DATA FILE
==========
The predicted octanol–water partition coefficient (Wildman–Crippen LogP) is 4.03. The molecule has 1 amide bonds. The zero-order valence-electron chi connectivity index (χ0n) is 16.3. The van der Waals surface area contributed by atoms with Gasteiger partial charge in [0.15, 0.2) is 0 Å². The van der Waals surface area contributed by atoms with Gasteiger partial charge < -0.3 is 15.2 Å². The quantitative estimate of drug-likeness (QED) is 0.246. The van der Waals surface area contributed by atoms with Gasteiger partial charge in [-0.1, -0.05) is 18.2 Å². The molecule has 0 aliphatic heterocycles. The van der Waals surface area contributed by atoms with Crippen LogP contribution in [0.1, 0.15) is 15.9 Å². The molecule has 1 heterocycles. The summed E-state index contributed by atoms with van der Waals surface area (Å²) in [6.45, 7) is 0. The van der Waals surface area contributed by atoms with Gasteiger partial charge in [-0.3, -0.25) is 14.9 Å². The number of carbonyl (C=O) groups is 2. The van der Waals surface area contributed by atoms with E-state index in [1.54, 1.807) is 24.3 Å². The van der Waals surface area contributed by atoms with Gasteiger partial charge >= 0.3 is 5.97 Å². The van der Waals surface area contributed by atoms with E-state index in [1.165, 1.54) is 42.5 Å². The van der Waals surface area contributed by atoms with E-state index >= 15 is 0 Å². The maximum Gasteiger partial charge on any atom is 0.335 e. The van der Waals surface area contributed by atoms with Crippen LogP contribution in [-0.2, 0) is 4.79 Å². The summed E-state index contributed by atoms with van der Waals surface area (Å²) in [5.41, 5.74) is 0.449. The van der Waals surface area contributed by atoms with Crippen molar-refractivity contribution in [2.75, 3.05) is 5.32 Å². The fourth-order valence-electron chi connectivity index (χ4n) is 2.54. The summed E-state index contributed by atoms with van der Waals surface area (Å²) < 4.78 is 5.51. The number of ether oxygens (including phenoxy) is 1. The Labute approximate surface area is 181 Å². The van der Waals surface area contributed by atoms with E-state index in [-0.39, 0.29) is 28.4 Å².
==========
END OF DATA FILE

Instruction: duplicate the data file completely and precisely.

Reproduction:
The predicted octanol–water partition coefficient (Wildman–Crippen LogP) is 4.03. The molecule has 1 amide bonds. The zero-order valence-electron chi connectivity index (χ0n) is 16.3. The van der Waals surface area contributed by atoms with Gasteiger partial charge in [0.15, 0.2) is 0 Å². The van der Waals surface area contributed by atoms with Gasteiger partial charge < -0.3 is 15.2 Å². The quantitative estimate of drug-likeness (QED) is 0.246. The van der Waals surface area contributed by atoms with Gasteiger partial charge in [-0.1, -0.05) is 18.2 Å². The molecule has 0 aliphatic heterocycles. The van der Waals surface area contributed by atoms with Crippen LogP contribution in [0.1, 0.15) is 15.9 Å². The molecule has 1 heterocycles. The summed E-state index contributed by atoms with van der Waals surface area (Å²) in [6.45, 7) is 0. The van der Waals surface area contributed by atoms with Gasteiger partial charge in [-0.3, -0.25) is 14.9 Å². The number of carbonyl (C=O) groups is 2. The van der Waals surface area contributed by atoms with E-state index in [1.54, 1.807) is 24.3 Å². The van der Waals surface area contributed by atoms with Gasteiger partial charge >= 0.3 is 5.97 Å². The van der Waals surface area contributed by atoms with E-state index in [1.165, 1.54) is 42.5 Å². The van der Waals surface area contributed by atoms with E-state index >= 15 is 0 Å². The maximum Gasteiger partial charge on any atom is 0.335 e. The van der Waals surface area contributed by atoms with Crippen LogP contribution in [-0.2, 0) is 4.79 Å². The summed E-state index contributed by atoms with van der Waals surface area (Å²) in [5.41, 5.74) is 0.449. The van der Waals surface area contributed by atoms with Crippen molar-refractivity contribution in [2.75, 3.05) is 5.32 Å². The fourth-order valence-electron chi connectivity index (χ4n) is 2.54. The summed E-state index contributed by atoms with van der Waals surface area (Å²) < 4.78 is 5.51. The number of ether oxygens (including phenoxy) is 1. The Labute approximate surface area is 181 Å². The van der Waals surface area contributed by atoms with E-state index in [-0.39, 0.29) is 28.4 Å².